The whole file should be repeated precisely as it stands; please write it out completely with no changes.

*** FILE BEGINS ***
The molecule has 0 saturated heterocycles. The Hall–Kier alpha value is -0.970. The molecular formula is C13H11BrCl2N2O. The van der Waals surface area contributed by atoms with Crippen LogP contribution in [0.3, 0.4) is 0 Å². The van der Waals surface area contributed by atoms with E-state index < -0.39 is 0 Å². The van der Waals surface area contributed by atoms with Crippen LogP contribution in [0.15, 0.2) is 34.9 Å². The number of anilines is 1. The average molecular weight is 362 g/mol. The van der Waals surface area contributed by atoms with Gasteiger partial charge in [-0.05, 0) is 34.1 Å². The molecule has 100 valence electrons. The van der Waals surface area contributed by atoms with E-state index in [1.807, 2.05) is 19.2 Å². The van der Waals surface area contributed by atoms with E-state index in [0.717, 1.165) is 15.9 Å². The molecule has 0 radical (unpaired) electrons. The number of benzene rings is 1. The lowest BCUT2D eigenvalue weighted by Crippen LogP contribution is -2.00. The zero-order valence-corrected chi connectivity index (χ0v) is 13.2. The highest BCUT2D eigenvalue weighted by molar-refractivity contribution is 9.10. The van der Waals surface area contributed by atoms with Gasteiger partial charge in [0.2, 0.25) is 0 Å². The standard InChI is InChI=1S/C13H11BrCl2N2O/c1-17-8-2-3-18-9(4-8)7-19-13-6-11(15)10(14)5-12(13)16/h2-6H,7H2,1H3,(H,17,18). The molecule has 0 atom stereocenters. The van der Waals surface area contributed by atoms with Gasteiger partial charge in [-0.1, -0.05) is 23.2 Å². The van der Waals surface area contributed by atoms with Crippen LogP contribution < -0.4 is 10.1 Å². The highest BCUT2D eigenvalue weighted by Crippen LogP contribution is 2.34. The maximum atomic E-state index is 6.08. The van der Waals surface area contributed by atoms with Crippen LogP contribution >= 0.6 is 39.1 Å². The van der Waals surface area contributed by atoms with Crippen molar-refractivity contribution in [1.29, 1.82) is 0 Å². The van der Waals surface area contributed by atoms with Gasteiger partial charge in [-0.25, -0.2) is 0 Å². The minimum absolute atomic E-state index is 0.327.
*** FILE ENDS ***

The molecule has 0 saturated heterocycles. The Hall–Kier alpha value is -0.970. The molecular formula is C13H11BrCl2N2O. The van der Waals surface area contributed by atoms with Crippen LogP contribution in [0.3, 0.4) is 0 Å². The van der Waals surface area contributed by atoms with E-state index < -0.39 is 0 Å². The van der Waals surface area contributed by atoms with Crippen LogP contribution in [0.15, 0.2) is 34.9 Å². The number of anilines is 1. The average molecular weight is 362 g/mol. The van der Waals surface area contributed by atoms with Gasteiger partial charge in [-0.05, 0) is 34.1 Å². The molecule has 100 valence electrons. The van der Waals surface area contributed by atoms with E-state index in [1.807, 2.05) is 19.2 Å². The van der Waals surface area contributed by atoms with E-state index in [0.717, 1.165) is 15.9 Å². The molecule has 0 radical (unpaired) electrons. The number of benzene rings is 1. The lowest BCUT2D eigenvalue weighted by Crippen LogP contribution is -2.00. The zero-order valence-corrected chi connectivity index (χ0v) is 13.2. The highest BCUT2D eigenvalue weighted by molar-refractivity contribution is 9.10. The van der Waals surface area contributed by atoms with Gasteiger partial charge in [0.2, 0.25) is 0 Å². The standard InChI is InChI=1S/C13H11BrCl2N2O/c1-17-8-2-3-18-9(4-8)7-19-13-6-11(15)10(14)5-12(13)16/h2-6H,7H2,1H3,(H,17,18). The molecule has 0 atom stereocenters. The van der Waals surface area contributed by atoms with Gasteiger partial charge in [-0.1, -0.05) is 23.2 Å². The van der Waals surface area contributed by atoms with Crippen LogP contribution < -0.4 is 10.1 Å². The highest BCUT2D eigenvalue weighted by Crippen LogP contribution is 2.34. The maximum atomic E-state index is 6.08. The van der Waals surface area contributed by atoms with Crippen LogP contribution >= 0.6 is 39.1 Å². The van der Waals surface area contributed by atoms with Crippen molar-refractivity contribution in [1.29, 1.82) is 0 Å². The van der Waals surface area contributed by atoms with Gasteiger partial charge in [-0.25, -0.2) is 0 Å². The minimum absolute atomic E-state index is 0.327.